He said he wants to collaborate with the provinces more closely and eschew an Ottawa-knows-best approach as the country tries to emerge from the pandemic.
The federal leaders ended the English debate by arguing over their plans to help Canada recover from the COVID-19 pandemic.
Conservative Leader Erin O'Toole challenged Liberal Leader Justin Trudeau to balance the federal budget after promising tens of billions in new spending.
Trudeau said Canada’s economy can't recover from the pandemic if people don't have the support they need to get through it.
The federal leaders sparred over Indigenous reconciliation with Annamie Paul saying the issue should not be treated like a buffet.
NDP Leader Jagmeet Singh accused Liberal Leader Justin Trudeau of "taking a knee" — as he did at an anti-racism rally on Parliament Hill last year — while taking Indigenous kids to court.
Singh was referring to Ottawa's controversial legal challenge of a pair of rulings involving First Nations children.
Trudeau shot back, saying cynicism is harming reconciliation efforts, and that his government has made progress by getting more Indigenous kids into quality schools and lifting more than 100 boil-water advisories.
Conservative Leader Erin O'Toole says he would like to see the Canadian flag raised again on Sept. 30, the National Day for Truth and Reconciliation, with a commitment to "move forward" on the calls to action from the Truth and Reconciliation Commission.
The Canadian flag has remained at half-mast on the Peace Tower and other federal buildings since late spring to mark the finding of unmarked graves on the grounds of former residential schools. O'Toole has previously said Canadians "should be proud to put our flag back up."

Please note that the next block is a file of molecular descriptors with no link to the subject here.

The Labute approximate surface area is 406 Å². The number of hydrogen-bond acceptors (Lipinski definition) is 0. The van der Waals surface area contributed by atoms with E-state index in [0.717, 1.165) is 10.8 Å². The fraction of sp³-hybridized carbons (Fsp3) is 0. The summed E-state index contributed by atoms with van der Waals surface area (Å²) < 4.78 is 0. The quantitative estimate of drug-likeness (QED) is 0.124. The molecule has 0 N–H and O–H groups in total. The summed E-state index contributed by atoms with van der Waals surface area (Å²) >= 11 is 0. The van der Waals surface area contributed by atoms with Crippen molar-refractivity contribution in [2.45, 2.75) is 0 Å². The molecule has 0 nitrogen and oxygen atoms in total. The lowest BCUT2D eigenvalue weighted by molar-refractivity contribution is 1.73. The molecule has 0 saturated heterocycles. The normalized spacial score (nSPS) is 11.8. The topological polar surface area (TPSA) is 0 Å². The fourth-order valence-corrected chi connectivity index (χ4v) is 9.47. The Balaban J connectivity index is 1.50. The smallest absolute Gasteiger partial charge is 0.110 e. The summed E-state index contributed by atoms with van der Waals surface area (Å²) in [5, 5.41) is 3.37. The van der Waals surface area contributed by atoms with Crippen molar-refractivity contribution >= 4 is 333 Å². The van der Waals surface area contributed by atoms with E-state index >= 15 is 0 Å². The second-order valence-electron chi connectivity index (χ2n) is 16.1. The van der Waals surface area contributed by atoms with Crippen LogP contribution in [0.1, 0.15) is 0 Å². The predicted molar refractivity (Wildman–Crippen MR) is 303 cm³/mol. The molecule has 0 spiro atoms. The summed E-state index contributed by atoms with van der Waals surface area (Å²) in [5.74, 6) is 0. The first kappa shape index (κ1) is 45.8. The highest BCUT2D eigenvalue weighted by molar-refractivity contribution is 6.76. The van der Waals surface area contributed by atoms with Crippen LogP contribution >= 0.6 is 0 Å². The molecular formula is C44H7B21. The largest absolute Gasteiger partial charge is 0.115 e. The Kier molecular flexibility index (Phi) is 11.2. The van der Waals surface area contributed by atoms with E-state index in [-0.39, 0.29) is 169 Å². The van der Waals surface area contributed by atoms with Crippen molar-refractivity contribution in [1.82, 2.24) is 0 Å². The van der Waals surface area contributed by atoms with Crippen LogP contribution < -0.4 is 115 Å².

Justin Trudeau and Jagmeet Singh had a heated exchange about their party's climate change policies.
Trudeau said the NDP's climate change policy rates an F while saying that experts have given the Liberal plan high marks.
Singh accused Trudeau of presiding over the worst record on fighting climate change in the G7 during his six years in power.
Annamie Paul said Canada could become a renewable energy superpower, and all parties need to work together to combat the shared threat.
Foreign policy has been injected into the English leaders' debate with questions about the fall of Afghanistan and the ongoing imprisonment of Canadians Michael Kovrig and Michael Spavor in China igniting sparring among the leaders.
Erin O'Toole, Jagmeet Singh, Annamie Paul and Yves-François Blanchet piled on Justin Trudeau for calling an election while Afghanistan was falling to the Taliban.
Trudeau shot back at his opponents for talking down the work by the military and diplomats to get 3,700 people out of Afghanistan, and 43 more with the help of Qatar earlier today.
Trudeau also said his government is doing everything it can to get Kovrig and Spavor out of China, but that work can't be done by lobbing tomatoes at the People's Republic.
The debate kicks off with a discussion about leadership and accountability as the debate's moderator, Shachi Kurl, asks all five leaders different and challenging questions that put all of them on the defensive.